GDPR – the topic that’s been on everyone’s mind, in the business world, for the past few months is slowly reaching its due date. So, is your business GDPR compliant? Moreover, is your procurement organisation GDPR compliant?
At first glance, making sure your company is GDPR compliant can be a real hassle – time spent reviewing contracts, internal policies and processes is all time not spent growing the business. But companies that look at the bigger picture have already realised that preparing and making sure they are GDPR compliant is an opportunity that will give them advantages over their less prepared competitors.
When referring to procurement, GDPR will have major implications and companies need to be prepared and take into account each aspect that could be considered a liability.
A few things that procurement organisations should consider while preparing for GDPR:
Take into account not only your GDPR compliance but your suppliers’ as well
The GDPR regulation puts a big emphasis on a company’s ability to demonstrate compliance. This means that not only do you need to make sure your company’s processes are GDPR compliant but you also need to conduct the appropriate due diligence of your suppliers, making sure that they too are taking the necessary steps to become compliant.
A high percentage of your company’s goods and services contracts will need to be reviewed in detail as they will probably be affected by GDPR in some way or another. Besides reviewing existing contracts, you should probably think about reviewing documentation regarding future contracts too, this will enable you to write and document a robust due diligence process for reviewing new suppliers.
When talking about contract management, another aspect to take into account is contract storage and data access. We all know that data security is an important part of GDPR, so making sure you are well protected against unauthorised access and accidental loss or destruction of data is a must.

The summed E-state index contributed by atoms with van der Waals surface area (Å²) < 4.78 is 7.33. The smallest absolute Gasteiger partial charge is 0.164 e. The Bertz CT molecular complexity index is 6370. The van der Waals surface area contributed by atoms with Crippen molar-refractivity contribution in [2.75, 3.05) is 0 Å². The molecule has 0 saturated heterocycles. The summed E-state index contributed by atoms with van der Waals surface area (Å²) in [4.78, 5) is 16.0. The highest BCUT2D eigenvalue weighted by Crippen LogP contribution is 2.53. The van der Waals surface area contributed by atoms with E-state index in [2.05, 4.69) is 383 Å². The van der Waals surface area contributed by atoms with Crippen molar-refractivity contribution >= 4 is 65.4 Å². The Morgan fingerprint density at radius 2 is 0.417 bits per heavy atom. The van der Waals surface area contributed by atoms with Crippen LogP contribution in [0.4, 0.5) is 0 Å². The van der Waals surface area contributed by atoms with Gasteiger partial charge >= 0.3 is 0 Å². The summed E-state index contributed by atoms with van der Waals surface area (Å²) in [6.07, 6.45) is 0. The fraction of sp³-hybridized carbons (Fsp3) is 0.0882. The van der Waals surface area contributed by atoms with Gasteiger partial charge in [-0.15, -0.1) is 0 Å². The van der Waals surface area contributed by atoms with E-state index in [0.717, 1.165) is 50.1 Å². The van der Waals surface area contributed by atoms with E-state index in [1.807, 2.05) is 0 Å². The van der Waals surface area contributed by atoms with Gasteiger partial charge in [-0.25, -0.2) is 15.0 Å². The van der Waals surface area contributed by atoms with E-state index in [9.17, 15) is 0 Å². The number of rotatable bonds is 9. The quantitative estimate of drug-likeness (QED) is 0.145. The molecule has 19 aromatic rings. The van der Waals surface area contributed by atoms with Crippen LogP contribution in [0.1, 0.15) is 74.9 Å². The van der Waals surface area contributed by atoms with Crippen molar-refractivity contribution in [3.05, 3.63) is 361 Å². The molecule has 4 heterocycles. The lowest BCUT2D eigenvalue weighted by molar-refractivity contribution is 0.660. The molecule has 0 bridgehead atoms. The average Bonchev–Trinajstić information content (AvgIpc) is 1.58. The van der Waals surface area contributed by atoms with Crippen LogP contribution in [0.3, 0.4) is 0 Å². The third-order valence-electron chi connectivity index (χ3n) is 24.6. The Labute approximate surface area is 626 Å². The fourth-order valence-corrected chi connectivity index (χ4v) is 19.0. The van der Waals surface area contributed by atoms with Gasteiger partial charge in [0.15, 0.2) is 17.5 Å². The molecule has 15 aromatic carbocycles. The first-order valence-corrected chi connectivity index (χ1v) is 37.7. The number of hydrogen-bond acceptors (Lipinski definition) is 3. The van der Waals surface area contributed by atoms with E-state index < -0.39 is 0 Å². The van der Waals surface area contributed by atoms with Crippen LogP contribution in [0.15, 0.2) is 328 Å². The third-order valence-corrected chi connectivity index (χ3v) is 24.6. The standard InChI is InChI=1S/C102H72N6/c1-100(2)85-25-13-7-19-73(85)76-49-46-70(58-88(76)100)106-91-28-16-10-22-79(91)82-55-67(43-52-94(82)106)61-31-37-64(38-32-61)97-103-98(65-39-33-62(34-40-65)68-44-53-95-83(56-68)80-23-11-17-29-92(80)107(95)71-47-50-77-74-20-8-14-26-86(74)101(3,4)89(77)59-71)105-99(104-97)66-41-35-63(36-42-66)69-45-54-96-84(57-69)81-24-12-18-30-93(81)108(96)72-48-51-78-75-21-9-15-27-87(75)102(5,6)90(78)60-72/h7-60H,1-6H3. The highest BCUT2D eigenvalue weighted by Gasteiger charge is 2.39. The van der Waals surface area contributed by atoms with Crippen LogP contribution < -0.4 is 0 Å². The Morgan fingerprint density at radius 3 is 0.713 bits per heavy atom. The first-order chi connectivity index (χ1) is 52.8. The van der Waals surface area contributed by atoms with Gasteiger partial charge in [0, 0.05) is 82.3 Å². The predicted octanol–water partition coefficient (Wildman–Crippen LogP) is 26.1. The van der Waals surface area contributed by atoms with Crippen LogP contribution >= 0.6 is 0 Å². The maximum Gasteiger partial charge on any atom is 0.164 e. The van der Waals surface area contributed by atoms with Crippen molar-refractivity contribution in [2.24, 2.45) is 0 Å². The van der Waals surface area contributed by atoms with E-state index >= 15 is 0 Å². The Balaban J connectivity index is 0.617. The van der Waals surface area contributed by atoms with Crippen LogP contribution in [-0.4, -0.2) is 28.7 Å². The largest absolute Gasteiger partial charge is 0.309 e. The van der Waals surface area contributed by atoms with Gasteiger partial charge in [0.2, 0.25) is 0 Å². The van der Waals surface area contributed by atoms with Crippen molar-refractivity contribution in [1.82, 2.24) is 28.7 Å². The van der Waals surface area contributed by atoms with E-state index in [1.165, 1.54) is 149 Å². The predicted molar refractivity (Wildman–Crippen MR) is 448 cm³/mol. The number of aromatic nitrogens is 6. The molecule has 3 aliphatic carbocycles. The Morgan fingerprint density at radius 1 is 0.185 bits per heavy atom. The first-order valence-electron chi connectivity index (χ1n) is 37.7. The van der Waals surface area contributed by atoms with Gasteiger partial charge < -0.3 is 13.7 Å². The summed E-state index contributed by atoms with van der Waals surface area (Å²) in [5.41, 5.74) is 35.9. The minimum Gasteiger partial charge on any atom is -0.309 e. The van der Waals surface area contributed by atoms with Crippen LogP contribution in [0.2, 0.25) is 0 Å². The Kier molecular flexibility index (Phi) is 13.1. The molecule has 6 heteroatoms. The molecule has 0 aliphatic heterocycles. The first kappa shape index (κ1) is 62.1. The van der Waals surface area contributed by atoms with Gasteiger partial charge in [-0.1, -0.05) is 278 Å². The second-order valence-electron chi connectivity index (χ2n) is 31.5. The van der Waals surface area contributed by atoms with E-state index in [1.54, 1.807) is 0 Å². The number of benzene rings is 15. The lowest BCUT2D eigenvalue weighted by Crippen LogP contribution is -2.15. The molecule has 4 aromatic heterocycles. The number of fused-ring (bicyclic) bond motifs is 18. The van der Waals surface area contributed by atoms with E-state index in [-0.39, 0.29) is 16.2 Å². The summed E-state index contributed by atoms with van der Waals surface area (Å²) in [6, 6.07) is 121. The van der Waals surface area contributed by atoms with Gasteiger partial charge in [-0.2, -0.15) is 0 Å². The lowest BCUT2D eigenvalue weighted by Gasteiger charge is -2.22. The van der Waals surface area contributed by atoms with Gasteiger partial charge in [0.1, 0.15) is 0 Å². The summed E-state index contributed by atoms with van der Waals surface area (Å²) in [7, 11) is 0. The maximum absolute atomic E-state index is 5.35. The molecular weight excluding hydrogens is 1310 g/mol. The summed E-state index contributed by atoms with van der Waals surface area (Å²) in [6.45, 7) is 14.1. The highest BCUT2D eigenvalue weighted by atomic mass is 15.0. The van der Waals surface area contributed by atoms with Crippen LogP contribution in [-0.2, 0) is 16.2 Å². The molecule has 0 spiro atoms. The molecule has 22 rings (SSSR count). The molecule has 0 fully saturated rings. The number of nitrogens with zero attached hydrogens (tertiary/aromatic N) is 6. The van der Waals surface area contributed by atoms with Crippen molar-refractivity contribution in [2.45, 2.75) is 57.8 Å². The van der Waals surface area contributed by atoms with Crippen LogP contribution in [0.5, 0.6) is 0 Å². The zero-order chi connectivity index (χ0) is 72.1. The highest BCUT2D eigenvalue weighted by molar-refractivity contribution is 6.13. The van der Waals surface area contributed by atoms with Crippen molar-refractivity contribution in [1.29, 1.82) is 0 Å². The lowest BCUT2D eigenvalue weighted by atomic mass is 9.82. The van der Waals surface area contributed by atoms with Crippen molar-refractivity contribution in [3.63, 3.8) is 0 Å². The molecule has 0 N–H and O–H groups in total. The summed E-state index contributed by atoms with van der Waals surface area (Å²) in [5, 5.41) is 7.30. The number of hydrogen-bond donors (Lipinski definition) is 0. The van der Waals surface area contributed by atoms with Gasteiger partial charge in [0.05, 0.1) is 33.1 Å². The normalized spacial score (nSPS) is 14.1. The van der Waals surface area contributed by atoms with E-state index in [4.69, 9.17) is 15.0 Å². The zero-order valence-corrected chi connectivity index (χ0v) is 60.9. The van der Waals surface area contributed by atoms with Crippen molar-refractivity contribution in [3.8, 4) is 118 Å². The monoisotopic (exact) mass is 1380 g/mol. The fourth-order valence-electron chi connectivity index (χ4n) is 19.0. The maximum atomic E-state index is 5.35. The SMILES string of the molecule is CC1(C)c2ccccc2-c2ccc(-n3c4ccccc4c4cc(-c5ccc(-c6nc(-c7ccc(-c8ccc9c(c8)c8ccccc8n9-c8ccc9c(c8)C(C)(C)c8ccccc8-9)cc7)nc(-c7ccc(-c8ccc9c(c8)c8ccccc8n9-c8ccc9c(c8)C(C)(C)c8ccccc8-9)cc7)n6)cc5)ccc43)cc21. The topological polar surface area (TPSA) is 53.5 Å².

In this sense, minimizing the number of systems where you’re keeping your data, will make it easier to comply with the new regulations.
Information flow within the supply chain
Clearly mapping out the information flow within your supply chain will give you better visibility over your data and help make sure you are well prepared and able to face a potential data breach. A very important aspect considering the 72-hour data breach notification requirement imposed by the GDPR.
Data security has been an important aspect for quite some time, what GDPR will change however is the types of data that fall under these regulations and the sanctions payable in the event of a breach.
Taking the time now to improve your data protection and making sure it complies with the new regulations will demonstrate to your customers and suppliers that you respect them, giving you competitive advantage in future contract negotiations. Moreover, demonstrating to your customers and competition that you are well equipped to face any data breaches and that you “have your data under control” will position you as a trusty partner and fierce competitor.
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